Sensors onboard the Nimitz Class include the AN/SPS-48E/G 3D air search radar from Exelis (now part of Harris Corporation); the Raytheon AN/SPS-49(V)5 long-range air surveillance radar; Northrop Grumman AN/SPQ-9B Anti-Ship Missile Defense (ASMD) multimode X-band pulse Doppler radar; Northrop Grumman/Norden Systems AN/SPS-67(V) search and surveillance radar; AN/SPN-46(V)3 Precision Approach Landing System (PALS); AN/SPN-43C Carrier Air Traffic Control (CATC) radar system; and the Telephonics AN/SPN-41A Instrument Carrier Landing System (ICLS); four Mk 91 NSSM guidance systems; and four Mk 95 radars. Also, Nimitz Class carriers are equipped with the AN/SQQ-34C(V)2 Carrier Tactical Support Center (CV-TSC). This system supports embarked USW/SuW (Under Sea Warfare/Surface Warfare) aircraft by providing support for mission planning, preflight data insertion, mission briefing, in-flight data exchange, data processing, data analysis, and post flight analysis.

U.S. Navy aircraft carriers operate in carrier strike groups (CSGs), an operational formation composed of roughly 7,500 personnel, an aircraft carrier, one or more AEGIS cruisers, a DDG 51 destroyer squadron of at least two destroyers, and a carrier air wing of 60 to 70 aircraft. Occasionally, a carrier strike group also includes submarines, attached logistics ships, and a supply ship.



Aircraft:

The strike fighters in operation on the Nimitz Class carriers are F/A-18E/F Super Hornets and F/A-18 Hornets. The typical carrier air wing has 12x F/A-18E Super Hornet; 12x F/A-18F Super Hornet; 20x F/A-18 Hornet;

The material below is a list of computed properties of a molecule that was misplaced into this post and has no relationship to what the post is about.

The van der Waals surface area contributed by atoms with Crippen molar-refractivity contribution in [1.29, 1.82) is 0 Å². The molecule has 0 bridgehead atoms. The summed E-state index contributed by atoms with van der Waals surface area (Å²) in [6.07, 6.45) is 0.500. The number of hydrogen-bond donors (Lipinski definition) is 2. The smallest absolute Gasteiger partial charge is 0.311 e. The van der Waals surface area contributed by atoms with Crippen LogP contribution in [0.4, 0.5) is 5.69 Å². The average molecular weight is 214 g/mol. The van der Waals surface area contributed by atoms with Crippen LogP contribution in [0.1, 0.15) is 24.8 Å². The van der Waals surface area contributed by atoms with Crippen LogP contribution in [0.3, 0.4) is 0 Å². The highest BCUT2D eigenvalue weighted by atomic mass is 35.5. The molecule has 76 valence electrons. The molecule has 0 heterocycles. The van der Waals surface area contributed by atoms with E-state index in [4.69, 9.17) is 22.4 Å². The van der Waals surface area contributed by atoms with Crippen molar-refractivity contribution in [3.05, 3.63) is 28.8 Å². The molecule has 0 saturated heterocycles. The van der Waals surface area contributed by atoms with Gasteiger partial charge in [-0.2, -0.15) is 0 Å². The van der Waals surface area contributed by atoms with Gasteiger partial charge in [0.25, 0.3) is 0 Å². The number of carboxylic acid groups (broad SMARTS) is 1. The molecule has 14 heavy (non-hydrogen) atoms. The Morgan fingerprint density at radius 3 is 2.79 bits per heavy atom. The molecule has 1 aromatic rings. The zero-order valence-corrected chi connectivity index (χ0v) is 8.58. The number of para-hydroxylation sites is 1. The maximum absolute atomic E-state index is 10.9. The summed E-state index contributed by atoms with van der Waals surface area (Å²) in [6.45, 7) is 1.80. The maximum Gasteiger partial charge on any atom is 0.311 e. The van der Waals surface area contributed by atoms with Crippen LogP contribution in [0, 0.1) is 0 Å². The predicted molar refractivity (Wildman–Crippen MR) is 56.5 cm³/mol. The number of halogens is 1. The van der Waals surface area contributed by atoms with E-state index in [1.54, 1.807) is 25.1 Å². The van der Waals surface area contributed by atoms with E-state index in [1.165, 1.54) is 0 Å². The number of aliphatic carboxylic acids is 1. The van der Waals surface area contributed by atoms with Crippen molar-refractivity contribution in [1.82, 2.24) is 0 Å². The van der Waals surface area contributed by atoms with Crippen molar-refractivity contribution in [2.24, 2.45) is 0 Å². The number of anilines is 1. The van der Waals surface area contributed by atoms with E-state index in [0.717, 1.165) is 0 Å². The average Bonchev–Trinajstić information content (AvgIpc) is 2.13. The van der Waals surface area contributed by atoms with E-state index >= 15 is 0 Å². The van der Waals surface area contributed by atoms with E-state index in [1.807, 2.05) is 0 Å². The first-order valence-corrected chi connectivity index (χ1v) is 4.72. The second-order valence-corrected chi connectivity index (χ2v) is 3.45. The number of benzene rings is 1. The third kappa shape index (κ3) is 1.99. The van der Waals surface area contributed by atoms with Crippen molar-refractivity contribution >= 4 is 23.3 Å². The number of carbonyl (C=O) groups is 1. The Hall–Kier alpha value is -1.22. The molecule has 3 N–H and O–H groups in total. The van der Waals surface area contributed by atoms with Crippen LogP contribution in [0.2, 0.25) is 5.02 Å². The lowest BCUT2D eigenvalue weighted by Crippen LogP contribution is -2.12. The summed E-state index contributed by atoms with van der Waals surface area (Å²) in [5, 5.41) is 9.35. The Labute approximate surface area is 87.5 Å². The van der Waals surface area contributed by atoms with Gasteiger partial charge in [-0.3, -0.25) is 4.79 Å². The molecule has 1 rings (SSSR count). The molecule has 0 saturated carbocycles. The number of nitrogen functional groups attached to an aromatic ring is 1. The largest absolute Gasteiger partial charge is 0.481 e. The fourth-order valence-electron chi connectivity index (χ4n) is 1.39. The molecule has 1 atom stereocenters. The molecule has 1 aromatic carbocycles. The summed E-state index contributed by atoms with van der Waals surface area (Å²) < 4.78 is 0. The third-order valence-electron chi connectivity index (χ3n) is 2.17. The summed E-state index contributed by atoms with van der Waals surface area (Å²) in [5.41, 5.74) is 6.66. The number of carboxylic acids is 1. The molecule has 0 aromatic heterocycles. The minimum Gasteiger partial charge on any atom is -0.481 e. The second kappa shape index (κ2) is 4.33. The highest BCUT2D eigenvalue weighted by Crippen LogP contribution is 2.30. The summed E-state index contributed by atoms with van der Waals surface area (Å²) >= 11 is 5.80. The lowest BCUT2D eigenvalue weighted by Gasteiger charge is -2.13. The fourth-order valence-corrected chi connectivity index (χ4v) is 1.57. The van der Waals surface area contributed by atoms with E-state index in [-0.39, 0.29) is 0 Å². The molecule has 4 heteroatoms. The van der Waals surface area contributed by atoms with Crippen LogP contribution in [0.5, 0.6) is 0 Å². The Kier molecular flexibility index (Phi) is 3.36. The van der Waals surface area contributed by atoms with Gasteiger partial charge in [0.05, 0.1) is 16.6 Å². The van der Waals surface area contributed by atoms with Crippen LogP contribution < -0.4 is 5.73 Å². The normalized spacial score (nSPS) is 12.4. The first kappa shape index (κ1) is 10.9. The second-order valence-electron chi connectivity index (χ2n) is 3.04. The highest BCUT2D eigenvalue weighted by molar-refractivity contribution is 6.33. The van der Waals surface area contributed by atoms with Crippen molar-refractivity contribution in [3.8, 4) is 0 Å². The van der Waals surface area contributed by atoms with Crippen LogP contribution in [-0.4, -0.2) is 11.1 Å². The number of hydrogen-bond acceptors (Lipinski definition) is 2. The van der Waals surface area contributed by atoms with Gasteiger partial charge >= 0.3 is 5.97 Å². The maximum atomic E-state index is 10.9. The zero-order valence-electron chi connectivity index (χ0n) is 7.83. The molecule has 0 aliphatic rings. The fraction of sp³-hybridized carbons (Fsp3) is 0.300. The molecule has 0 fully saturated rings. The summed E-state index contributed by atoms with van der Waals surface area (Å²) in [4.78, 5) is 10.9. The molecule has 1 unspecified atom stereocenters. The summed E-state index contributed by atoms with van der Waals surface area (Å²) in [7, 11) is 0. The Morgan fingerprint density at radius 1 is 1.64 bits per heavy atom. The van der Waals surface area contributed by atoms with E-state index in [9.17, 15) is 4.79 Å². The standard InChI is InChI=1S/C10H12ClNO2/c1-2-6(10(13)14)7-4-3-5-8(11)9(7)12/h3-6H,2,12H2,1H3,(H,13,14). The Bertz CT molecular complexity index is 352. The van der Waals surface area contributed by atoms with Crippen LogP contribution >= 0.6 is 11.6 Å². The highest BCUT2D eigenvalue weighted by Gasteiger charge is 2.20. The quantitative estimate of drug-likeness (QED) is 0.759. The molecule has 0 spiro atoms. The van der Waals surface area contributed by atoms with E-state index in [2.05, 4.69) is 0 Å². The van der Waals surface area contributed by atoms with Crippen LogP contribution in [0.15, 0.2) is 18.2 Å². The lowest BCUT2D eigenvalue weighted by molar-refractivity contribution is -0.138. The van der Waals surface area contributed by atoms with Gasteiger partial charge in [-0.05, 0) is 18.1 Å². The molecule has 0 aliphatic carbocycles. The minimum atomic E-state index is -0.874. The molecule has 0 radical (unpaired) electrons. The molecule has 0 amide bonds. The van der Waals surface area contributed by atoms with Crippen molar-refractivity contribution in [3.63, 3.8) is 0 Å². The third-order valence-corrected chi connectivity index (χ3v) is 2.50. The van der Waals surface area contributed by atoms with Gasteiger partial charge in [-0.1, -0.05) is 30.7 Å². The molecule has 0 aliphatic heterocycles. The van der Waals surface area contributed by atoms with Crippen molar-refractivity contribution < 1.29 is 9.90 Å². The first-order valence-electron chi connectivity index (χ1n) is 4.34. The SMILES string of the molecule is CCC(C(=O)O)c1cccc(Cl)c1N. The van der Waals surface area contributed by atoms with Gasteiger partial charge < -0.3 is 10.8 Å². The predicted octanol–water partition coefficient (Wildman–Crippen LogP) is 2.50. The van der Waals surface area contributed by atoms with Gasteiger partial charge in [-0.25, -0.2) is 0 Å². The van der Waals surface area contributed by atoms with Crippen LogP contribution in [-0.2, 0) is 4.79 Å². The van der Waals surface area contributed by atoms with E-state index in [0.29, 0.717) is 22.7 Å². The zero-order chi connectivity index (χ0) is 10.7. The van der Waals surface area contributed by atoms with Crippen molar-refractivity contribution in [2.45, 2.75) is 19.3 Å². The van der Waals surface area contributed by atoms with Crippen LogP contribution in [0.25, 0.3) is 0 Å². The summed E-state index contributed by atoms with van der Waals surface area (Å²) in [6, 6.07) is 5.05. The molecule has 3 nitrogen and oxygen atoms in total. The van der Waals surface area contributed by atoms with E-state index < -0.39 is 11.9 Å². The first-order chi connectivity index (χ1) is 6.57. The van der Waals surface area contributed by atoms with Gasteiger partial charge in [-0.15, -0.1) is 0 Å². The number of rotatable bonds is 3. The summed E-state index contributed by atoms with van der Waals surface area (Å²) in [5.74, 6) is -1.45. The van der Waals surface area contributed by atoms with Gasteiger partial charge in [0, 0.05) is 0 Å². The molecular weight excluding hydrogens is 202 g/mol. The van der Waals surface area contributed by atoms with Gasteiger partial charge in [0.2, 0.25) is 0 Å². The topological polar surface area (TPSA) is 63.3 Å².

5x EA-18G Growler or 4x EA-6B Growler (retired); 4x E-2C/D Hawkeye; 4x SH-60F or MH-60R Seahawk; and 2x HH-60 or MH-60S Seahawk
+ a number of C-2A Greyhound cargo aircraft.



Armament/Ship Self-Defense:

Nimitz Class carriers are equipped with three or four Raytheon Mk 15 Phalanx 20mm Close In Weapon Systems (CIWS). The Phalanx has a firing rate of 3,000 rounds per minute and a range of 0.9 miles (1.5 km). More recently build carriers are armed with two Raytheon Guided Missile Launching System (GMLS) Mk 29 eight-cell launchers for RIM-7P Sea Sparrow surface-to-air missiles and RIM-162 Evolved Sea Sparrow Missiles (ESSM). Other carriers are equipped with two Mk 57 NATO Sea Sparrow Missile System (NSSMS) launchers. Carriers are also equipped with two Raytheon Mk 49 RAM launching systems with 21x RIM-116 Rolling Airframe Missiles each. RAM provides short-range defense against incoming anti-ship missiles. Countermeasures onboard include the Raytheon AN/SLQ-32(V) shipboard electronic warfare system, which provides electronic support and countermeasure protection; and the AN/SLQ-25 NIXIE torpedo countermeasures transmitting set.



Mission/Role:

The primary mission of the CVN 68 Class aircraft carrier is to provide a seagoing airbase capability. This entails deploying and recovering aircraft. Aircraft carriers allow the Navy to project airpower worldwide without the need for local bases.



FY 2017 & FY 2018 - DoD Nimitz Program:

This data is available in Forecast International's U.S. Defense Budget Forecast, a comprehensive analytical database containing historical and forecast budget figures, year-to-year funding comparisons, congressional budget markups, program justification documents, and much more.




Source: U.S. Department of Defense (DoD), Exelis (Harris Corp.), Raytheon,
Northrop Grumman, and Rand Corporation.